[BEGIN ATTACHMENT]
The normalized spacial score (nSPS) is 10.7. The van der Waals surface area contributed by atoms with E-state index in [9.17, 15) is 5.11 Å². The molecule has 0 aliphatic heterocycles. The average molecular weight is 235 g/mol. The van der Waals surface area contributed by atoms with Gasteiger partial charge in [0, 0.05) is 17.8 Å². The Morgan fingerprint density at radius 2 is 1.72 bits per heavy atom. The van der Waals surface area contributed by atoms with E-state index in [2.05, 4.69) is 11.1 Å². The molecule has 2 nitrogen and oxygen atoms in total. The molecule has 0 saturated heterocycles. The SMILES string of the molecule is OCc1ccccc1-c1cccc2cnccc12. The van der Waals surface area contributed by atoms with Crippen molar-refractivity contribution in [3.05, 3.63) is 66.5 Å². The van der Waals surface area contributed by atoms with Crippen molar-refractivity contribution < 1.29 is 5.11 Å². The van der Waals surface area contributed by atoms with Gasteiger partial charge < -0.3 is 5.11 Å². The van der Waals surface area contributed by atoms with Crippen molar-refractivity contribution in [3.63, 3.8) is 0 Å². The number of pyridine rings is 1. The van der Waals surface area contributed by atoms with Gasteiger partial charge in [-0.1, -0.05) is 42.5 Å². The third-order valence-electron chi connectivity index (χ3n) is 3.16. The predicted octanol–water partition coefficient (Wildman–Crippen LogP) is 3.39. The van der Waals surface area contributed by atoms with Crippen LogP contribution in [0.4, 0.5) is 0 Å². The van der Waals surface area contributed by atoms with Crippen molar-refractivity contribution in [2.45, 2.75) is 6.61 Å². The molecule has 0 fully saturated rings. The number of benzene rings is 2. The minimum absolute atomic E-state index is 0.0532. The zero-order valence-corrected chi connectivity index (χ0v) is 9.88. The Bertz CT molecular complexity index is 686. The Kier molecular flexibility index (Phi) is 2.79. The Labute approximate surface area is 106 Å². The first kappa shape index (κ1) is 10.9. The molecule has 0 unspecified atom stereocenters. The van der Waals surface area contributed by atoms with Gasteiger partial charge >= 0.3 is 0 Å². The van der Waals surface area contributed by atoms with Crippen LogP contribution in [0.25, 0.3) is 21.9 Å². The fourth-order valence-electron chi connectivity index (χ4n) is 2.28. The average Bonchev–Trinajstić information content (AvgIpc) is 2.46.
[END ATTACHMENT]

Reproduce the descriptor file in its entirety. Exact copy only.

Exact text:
The normalized spacial score (nSPS) is 10.7. The van der Waals surface area contributed by atoms with E-state index in [9.17, 15) is 5.11 Å². The molecule has 0 aliphatic heterocycles. The average molecular weight is 235 g/mol. The van der Waals surface area contributed by atoms with Gasteiger partial charge in [0, 0.05) is 17.8 Å². The Morgan fingerprint density at radius 2 is 1.72 bits per heavy atom. The van der Waals surface area contributed by atoms with E-state index in [2.05, 4.69) is 11.1 Å². The molecule has 2 nitrogen and oxygen atoms in total. The molecule has 0 saturated heterocycles. The SMILES string of the molecule is OCc1ccccc1-c1cccc2cnccc12. The van der Waals surface area contributed by atoms with Crippen molar-refractivity contribution in [3.05, 3.63) is 66.5 Å². The van der Waals surface area contributed by atoms with Crippen molar-refractivity contribution < 1.29 is 5.11 Å². The van der Waals surface area contributed by atoms with Gasteiger partial charge < -0.3 is 5.11 Å². The van der Waals surface area contributed by atoms with Crippen molar-refractivity contribution in [3.63, 3.8) is 0 Å². The number of pyridine rings is 1. The van der Waals surface area contributed by atoms with Gasteiger partial charge in [-0.1, -0.05) is 42.5 Å². The third-order valence-electron chi connectivity index (χ3n) is 3.16. The predicted octanol–water partition coefficient (Wildman–Crippen LogP) is 3.39. The van der Waals surface area contributed by atoms with Crippen LogP contribution in [0.4, 0.5) is 0 Å². The van der Waals surface area contributed by atoms with Crippen molar-refractivity contribution in [2.45, 2.75) is 6.61 Å². The molecule has 0 fully saturated rings. The number of benzene rings is 2. The minimum absolute atomic E-state index is 0.0532. The zero-order valence-corrected chi connectivity index (χ0v) is 9.88. The Bertz CT molecular complexity index is 686. The Kier molecular flexibility index (Phi) is 2.79. The Labute approximate surface area is 106 Å². The first kappa shape index (κ1) is 10.9. The molecule has 0 unspecified atom stereocenters. The van der Waals surface area contributed by atoms with Gasteiger partial charge >= 0.3 is 0 Å². The van der Waals surface area contributed by atoms with Crippen LogP contribution in [0.25, 0.3) is 21.9 Å². The fourth-order valence-electron chi connectivity index (χ4n) is 2.28. The average Bonchev–Trinajstić information content (AvgIpc) is 2.46.